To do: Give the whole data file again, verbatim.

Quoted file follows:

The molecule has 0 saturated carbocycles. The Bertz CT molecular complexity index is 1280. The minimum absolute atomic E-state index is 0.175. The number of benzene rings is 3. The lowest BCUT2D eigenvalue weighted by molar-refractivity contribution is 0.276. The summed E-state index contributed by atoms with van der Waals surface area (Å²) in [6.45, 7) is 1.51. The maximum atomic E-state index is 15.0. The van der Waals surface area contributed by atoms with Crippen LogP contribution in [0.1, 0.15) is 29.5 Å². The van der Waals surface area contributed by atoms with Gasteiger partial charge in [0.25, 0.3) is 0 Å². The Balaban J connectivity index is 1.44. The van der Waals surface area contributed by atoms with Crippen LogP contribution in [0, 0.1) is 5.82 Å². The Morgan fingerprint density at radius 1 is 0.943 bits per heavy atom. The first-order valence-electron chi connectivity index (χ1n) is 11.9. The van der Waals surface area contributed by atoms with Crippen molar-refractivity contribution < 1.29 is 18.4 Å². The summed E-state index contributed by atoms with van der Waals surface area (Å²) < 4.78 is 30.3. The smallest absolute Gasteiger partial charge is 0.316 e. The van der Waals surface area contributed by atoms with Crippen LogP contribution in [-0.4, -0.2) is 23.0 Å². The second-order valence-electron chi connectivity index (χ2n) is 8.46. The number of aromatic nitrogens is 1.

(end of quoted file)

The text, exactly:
The molecule has 0 saturated carbocycles. The Bertz CT molecular complexity index is 1280. The minimum absolute atomic E-state index is 0.175. The number of benzene rings is 3. The lowest BCUT2D eigenvalue weighted by molar-refractivity contribution is 0.276. The summed E-state index contributed by atoms with van der Waals surface area (Å²) in [6.45, 7) is 1.51. The maximum atomic E-state index is 15.0. The van der Waals surface area contributed by atoms with Crippen LogP contribution in [0.1, 0.15) is 29.5 Å². The van der Waals surface area contributed by atoms with Gasteiger partial charge in [0.25, 0.3) is 0 Å². The Balaban J connectivity index is 1.44. The van der Waals surface area contributed by atoms with Crippen LogP contribution in [0, 0.1) is 5.82 Å². The Morgan fingerprint density at radius 1 is 0.943 bits per heavy atom. The first-order valence-electron chi connectivity index (χ1n) is 11.9. The van der Waals surface area contributed by atoms with Crippen molar-refractivity contribution < 1.29 is 18.4 Å². The summed E-state index contributed by atoms with van der Waals surface area (Å²) < 4.78 is 30.3. The smallest absolute Gasteiger partial charge is 0.316 e. The van der Waals surface area contributed by atoms with Crippen LogP contribution in [-0.4, -0.2) is 23.0 Å². The second-order valence-electron chi connectivity index (χ2n) is 8.46. The number of aromatic nitrogens is 1.